For one of our sleek
iPhone banking apps, we needed to verify details of the SSL/TLS certificate
handling on iOS. Specifically, we were interested in the matter of the certificate revocation
mechanisms (CRL, OSCP) in the NSURCConnection when using the HTTPS protocol.
If you start digging into the problem a bit, you get only a vague
information about the fact the OCSP
is used for the certificate
revocation on iOS.
However, this was not good enough for us. We needed to be absolutely sure
about how the things work under the hood. Therefore, we asked Apple engineers
for an assistence with this issue.
In a blazing fast pace, we received a perfect, qualified response from an
Apple engineer (a complete answer – read it all!):
Currently there is no way to configure the OCSP policy on iOS. This would
make a good enhancement
OCSP checking is done by the trust object (SecTrust).
The checking is enabled by the policy object (SecPolicy)
that you pass in when you create the trust object. The generic X.509 policy (SecPolicyCreateBasicX509)
does not do OCSP checking; the TLS security policy (SecPolicyCreateSSL)
does. It's this policy that's used by high-level TLS frameworks, including CFSocketStream,
Currently all OCSP checking is “best attempt”. That is, when you, or the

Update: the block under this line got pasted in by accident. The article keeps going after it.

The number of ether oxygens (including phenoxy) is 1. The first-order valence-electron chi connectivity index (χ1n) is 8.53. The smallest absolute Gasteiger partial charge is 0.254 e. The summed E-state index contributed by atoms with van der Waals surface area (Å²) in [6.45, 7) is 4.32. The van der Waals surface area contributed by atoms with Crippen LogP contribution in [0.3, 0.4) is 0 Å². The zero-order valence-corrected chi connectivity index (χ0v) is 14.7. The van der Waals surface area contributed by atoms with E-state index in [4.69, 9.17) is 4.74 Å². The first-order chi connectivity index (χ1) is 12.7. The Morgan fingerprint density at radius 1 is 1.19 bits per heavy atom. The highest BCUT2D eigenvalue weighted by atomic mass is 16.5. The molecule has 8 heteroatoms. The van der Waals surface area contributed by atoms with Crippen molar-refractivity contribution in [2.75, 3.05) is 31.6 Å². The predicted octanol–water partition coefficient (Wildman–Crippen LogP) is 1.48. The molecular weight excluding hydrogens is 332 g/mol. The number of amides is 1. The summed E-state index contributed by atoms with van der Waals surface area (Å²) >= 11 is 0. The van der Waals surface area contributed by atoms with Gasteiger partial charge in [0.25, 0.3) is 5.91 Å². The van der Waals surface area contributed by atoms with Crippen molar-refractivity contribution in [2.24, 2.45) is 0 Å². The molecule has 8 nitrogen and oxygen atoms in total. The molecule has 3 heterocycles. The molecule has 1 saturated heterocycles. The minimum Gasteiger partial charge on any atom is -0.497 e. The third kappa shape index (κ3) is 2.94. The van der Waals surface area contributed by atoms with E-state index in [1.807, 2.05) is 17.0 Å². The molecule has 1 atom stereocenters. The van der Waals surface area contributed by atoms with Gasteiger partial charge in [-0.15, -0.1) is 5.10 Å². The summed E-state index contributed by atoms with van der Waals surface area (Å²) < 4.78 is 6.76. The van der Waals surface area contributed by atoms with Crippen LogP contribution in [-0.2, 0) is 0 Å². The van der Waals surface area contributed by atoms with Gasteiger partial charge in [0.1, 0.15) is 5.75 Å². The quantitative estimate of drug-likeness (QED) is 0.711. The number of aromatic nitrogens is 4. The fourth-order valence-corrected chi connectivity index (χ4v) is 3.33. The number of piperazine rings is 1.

system, evaluates a trust object (by calling SecTrustEvaluate)
the trust object will attempt to contact the OCSP server. If it can contact the
OCSP server and the server indicates that the certificate has been revoked, the
trust evaluation will fail. If it can't contact the OCSP server, the trust
evaluation will not fail (unless it fails for some other reason).
This implies that SecTrustEvaluate is a blocking network operation;
it's probably not a good idea to call this on the main thread. At this point
there's no equivalent to Mac OS X's SecTrustEvaluateAsync, although that
would also make a good enhancement request IMO.
To prevent trust evaluation taking too long, it uses a short timeout for
network operations (currently 7 seconds). This timeout applies to each network
operation it makes; it can multiple network operations (for example, there could
be multiple OCSP responders, or it might need to fetch intermediate certificates
referenced by the Authority Information Access extension, as described in
Section 18.104.22.168 of RFC
5280)), so the overall timeout might be much longer.
Finally, there's one critical wrinkle here. Currently the trust object will
only do OCSP checking for Extended
Validation (EV) certificates
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